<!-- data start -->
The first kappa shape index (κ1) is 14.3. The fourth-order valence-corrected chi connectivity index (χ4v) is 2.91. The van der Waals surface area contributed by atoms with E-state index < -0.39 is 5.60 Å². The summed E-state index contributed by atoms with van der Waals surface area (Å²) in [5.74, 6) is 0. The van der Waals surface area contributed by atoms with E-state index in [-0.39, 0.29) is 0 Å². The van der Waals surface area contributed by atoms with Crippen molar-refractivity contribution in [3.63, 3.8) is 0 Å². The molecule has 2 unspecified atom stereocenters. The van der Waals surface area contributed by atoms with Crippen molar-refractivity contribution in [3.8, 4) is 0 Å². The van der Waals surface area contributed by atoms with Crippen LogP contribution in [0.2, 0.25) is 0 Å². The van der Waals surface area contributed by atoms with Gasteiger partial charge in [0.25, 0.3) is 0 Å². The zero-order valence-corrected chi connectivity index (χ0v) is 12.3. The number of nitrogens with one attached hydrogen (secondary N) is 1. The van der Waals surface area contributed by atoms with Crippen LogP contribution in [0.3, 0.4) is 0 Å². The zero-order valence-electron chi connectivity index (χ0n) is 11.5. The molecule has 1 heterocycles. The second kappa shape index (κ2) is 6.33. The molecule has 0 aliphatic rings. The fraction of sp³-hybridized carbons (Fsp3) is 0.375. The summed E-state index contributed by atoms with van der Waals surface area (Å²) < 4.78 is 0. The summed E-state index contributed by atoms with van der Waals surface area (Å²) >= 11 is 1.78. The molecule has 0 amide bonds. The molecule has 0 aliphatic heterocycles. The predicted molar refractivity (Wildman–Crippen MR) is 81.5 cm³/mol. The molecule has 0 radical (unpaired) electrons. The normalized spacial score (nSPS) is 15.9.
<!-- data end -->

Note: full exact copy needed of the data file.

The first kappa shape index (κ1) is 14.3. The fourth-order valence-corrected chi connectivity index (χ4v) is 2.91. The van der Waals surface area contributed by atoms with E-state index < -0.39 is 5.60 Å². The summed E-state index contributed by atoms with van der Waals surface area (Å²) in [5.74, 6) is 0. The van der Waals surface area contributed by atoms with E-state index in [-0.39, 0.29) is 0 Å². The van der Waals surface area contributed by atoms with Crippen molar-refractivity contribution in [3.63, 3.8) is 0 Å². The molecule has 2 unspecified atom stereocenters. The van der Waals surface area contributed by atoms with Crippen molar-refractivity contribution in [3.8, 4) is 0 Å². The van der Waals surface area contributed by atoms with Crippen LogP contribution in [0.2, 0.25) is 0 Å². The van der Waals surface area contributed by atoms with Gasteiger partial charge in [0.25, 0.3) is 0 Å². The zero-order valence-corrected chi connectivity index (χ0v) is 12.3. The number of nitrogens with one attached hydrogen (secondary N) is 1. The van der Waals surface area contributed by atoms with Crippen LogP contribution in [0.3, 0.4) is 0 Å². The zero-order valence-electron chi connectivity index (χ0n) is 11.5. The molecule has 1 heterocycles. The second kappa shape index (κ2) is 6.33. The molecule has 0 aliphatic rings. The fraction of sp³-hybridized carbons (Fsp3) is 0.375. The summed E-state index contributed by atoms with van der Waals surface area (Å²) < 4.78 is 0. The summed E-state index contributed by atoms with van der Waals surface area (Å²) >= 11 is 1.78. The molecule has 0 amide bonds. The molecule has 0 aliphatic heterocycles. The predicted molar refractivity (Wildman–Crippen MR) is 81.5 cm³/mol. The molecule has 0 radical (unpaired) electrons. The normalized spacial score (nSPS) is 15.9.